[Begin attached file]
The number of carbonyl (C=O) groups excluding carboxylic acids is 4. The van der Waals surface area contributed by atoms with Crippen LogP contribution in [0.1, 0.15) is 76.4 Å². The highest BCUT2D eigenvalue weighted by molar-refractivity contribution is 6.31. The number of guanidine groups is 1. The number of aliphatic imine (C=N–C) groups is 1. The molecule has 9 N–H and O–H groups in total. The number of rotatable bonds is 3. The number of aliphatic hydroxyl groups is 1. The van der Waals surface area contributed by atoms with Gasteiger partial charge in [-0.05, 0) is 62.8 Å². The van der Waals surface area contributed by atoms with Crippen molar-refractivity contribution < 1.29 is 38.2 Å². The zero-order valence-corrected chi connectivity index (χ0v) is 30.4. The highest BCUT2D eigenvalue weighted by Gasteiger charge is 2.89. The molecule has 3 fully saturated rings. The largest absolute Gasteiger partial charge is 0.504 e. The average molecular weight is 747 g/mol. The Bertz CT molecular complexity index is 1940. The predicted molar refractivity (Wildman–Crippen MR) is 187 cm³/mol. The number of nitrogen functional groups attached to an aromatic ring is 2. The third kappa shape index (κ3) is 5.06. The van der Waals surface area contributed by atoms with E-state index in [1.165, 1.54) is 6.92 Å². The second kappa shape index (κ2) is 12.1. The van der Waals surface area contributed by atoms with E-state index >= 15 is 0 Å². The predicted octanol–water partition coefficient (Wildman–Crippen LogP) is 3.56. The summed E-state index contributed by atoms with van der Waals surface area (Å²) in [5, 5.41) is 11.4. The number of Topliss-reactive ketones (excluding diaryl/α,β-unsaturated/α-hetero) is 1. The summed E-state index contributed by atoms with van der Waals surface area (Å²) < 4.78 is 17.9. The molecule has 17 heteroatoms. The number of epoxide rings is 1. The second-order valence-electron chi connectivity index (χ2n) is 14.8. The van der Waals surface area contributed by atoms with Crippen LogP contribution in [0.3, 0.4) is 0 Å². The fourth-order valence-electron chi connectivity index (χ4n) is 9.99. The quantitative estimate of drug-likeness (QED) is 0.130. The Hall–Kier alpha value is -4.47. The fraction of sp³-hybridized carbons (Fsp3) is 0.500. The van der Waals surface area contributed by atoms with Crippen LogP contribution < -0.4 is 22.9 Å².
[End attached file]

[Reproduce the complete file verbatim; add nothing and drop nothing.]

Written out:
The number of carbonyl (C=O) groups excluding carboxylic acids is 4. The van der Waals surface area contributed by atoms with Crippen LogP contribution in [0.1, 0.15) is 76.4 Å². The highest BCUT2D eigenvalue weighted by molar-refractivity contribution is 6.31. The number of guanidine groups is 1. The number of aliphatic imine (C=N–C) groups is 1. The molecule has 9 N–H and O–H groups in total. The number of rotatable bonds is 3. The number of aliphatic hydroxyl groups is 1. The van der Waals surface area contributed by atoms with Gasteiger partial charge in [-0.05, 0) is 62.8 Å². The van der Waals surface area contributed by atoms with Crippen molar-refractivity contribution < 1.29 is 38.2 Å². The zero-order valence-corrected chi connectivity index (χ0v) is 30.4. The highest BCUT2D eigenvalue weighted by Gasteiger charge is 2.89. The molecule has 3 fully saturated rings. The largest absolute Gasteiger partial charge is 0.504 e. The average molecular weight is 747 g/mol. The Bertz CT molecular complexity index is 1940. The predicted molar refractivity (Wildman–Crippen MR) is 187 cm³/mol. The number of nitrogen functional groups attached to an aromatic ring is 2. The third kappa shape index (κ3) is 5.06. The van der Waals surface area contributed by atoms with E-state index in [1.165, 1.54) is 6.92 Å². The second kappa shape index (κ2) is 12.1. The van der Waals surface area contributed by atoms with E-state index >= 15 is 0 Å². The predicted octanol–water partition coefficient (Wildman–Crippen LogP) is 3.56. The summed E-state index contributed by atoms with van der Waals surface area (Å²) in [5, 5.41) is 11.4. The number of Topliss-reactive ketones (excluding diaryl/α,β-unsaturated/α-hetero) is 1. The summed E-state index contributed by atoms with van der Waals surface area (Å²) < 4.78 is 17.9. The molecule has 17 heteroatoms. The number of epoxide rings is 1. The second-order valence-electron chi connectivity index (χ2n) is 14.8. The van der Waals surface area contributed by atoms with Crippen LogP contribution in [0.3, 0.4) is 0 Å². The fourth-order valence-electron chi connectivity index (χ4n) is 9.99. The quantitative estimate of drug-likeness (QED) is 0.130. The Hall–Kier alpha value is -4.47. The fraction of sp³-hybridized carbons (Fsp3) is 0.500. The van der Waals surface area contributed by atoms with Crippen LogP contribution < -0.4 is 22.9 Å².